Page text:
The FBI on Friday issued a public service announcement warning senior citizens of “a recent nationwide increase in ‘Phantom Hacker’ scams” that are wiping out victims’ life savings.
“Between January and June 2023, 19,000 complaints related to tech support scams were submitted to the FBI Internet Crime Complaint Center (IC3), with estimated victim losses of over $542 million,” according to the FBI. “Almost 50% of the victims reported to IC3 were over 60 years old, comprising 66% of the total losses.”
“As of August 2023,” the bureau added, “losses have already exceeded those in 2022 by 40%.”
“The Phantom Hacker scam shares many similarities with other online scams,” reports Tom’s Guide, “but its complexity is how this particular scam has managed to trick so many victims in such a short time.”
It begins with a phony customer service rep.
“A scammer posing as a tech or customer support representative from a legitimate company contacts the victim through a phone call, text, email, or a pop-up window on the victim’s computer and instructs the victim to call a number for ‘assistance,'” the FBI explains. “Once the victim calls the number, a scammer directs the victim to download a software program, allowing the scammer remote access to the victim’s computer. The scammer pretends to run a virus scan on the victim’s computer and falsely claims the computer has been or is at risk of being hacked.”
From there, the scammer “requests the victim open their financial accounts to determine whether there have been any unauthorized charges – a tactic the scammer uses to determine which financial account is most lucrative for targeting.”
Once a victim is identified, the scammer instructs its mark to wait for a phone call from “the fraud department of the respective financial institution hosting that account,” during which they will receive further instructions.
For “Phase 2” of the scam, another imposter claiming to be from the mentioned financial institution, “such as a bank or a brokerage firm,” calls the victim.
“The scammer falsely informs the victim their computer and financial accounts have been accessed by a foreign hacker and the victim must move their money to a ‘safe’ third-party account, such as an account with the Federal Reserve or another US Government agency,” according to the FBI. “The scammer directs the victim to transfer money via a wire transfer, cash, or cryptocurrency, often directly to overseas recipients. The scammer may instruct the victim to send multiple transactions over a span of days or months.”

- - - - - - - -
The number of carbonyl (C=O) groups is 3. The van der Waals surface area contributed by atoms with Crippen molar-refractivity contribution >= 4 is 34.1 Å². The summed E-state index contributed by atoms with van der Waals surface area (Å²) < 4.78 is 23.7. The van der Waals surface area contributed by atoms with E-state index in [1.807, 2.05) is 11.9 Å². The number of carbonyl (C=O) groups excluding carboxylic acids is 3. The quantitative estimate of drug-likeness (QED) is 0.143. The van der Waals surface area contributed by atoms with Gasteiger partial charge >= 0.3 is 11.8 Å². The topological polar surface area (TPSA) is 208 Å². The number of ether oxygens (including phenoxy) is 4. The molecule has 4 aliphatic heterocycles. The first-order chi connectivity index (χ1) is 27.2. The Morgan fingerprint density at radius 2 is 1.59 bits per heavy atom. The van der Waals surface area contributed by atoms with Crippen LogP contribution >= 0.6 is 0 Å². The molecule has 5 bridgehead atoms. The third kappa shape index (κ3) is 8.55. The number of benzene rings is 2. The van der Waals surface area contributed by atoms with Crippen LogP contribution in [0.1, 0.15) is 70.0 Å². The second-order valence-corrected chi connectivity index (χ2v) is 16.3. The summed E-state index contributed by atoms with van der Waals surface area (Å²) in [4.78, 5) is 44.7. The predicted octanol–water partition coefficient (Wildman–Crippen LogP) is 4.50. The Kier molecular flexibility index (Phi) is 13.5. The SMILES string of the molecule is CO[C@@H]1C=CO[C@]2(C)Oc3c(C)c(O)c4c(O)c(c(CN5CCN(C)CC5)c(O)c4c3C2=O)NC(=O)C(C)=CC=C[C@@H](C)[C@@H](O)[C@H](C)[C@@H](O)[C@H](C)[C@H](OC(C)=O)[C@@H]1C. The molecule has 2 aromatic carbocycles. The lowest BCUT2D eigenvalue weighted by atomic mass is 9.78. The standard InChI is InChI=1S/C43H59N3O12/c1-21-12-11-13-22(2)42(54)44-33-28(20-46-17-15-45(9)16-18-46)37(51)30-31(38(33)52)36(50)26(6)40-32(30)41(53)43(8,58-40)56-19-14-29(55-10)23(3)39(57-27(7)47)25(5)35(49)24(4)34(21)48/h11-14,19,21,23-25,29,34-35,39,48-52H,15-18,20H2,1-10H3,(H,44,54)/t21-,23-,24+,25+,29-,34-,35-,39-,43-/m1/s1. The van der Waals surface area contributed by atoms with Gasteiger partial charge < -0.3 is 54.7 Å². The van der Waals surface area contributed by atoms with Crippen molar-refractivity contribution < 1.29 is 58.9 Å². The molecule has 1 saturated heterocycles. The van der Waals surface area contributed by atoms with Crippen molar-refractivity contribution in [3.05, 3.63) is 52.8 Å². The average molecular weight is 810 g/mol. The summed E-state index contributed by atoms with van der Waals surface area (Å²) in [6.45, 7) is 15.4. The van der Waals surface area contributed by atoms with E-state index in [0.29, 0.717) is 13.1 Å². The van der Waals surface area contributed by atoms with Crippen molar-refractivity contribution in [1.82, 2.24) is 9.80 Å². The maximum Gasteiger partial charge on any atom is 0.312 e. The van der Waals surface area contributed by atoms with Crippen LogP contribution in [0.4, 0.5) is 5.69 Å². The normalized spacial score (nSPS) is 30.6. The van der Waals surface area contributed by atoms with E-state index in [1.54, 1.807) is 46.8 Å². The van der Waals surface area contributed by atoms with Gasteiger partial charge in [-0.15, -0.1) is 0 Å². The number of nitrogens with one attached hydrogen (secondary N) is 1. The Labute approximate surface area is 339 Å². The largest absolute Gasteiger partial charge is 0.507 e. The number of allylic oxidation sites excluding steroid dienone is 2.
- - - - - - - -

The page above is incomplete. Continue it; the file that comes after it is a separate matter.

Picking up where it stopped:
The trusting victim is instructed to not disclose to anyone “the real reason they are moving their money.”
“Phase 3” of the scam introduces someone posing as a U.S. Government agency employee or a Federal Reserve worker.
“If the victim becomes suspicious of the government imposter, the scammer may send an email or a letter on what appears to be official US Government letterhead to legitimize the scam,” the FBI warns.
All along, the victim is repeatedly told their funds are “unsafe” and transferring their money to an “alias” account is the only way to protect themselves from theft.
“Phantom Hacker scams are certainly complicated and involve a number of different people and steps. However, this is why they’ve been so successful,” cautions Tom’s Guide. “For this reason, you need to be extra careful when dealing with unsolicited phone calls, texts or emails.”
To guard against such insidious schemes, the FBI offers the following tips:
- Do not click on unsolicited pop-ups, links sent via text messages, or email links or attachments.
- Do not contact the telephone number provided in a pop-up, text, or email.
- Do not download software at the request of an unknown individual who contacted you.
- Do not allow an unknown individual who contacted you to have control of your computer.
- The US Government will never request you send money via wire transfer to foreign accounts, cryptocurrency, or gift/prepaid cards.
Victims are encouraged to report fraudulent or suspicious activities to their local FBI field offices and the FBI IC3 at www.ic3.gov.
The devil is in the details, so be sure to include the name of the person or company that contacted you; the methods of communication used, including websites, emails, and telephone numbers; and the bank account number(s) where the funds were wired to and the recipient’s name(s).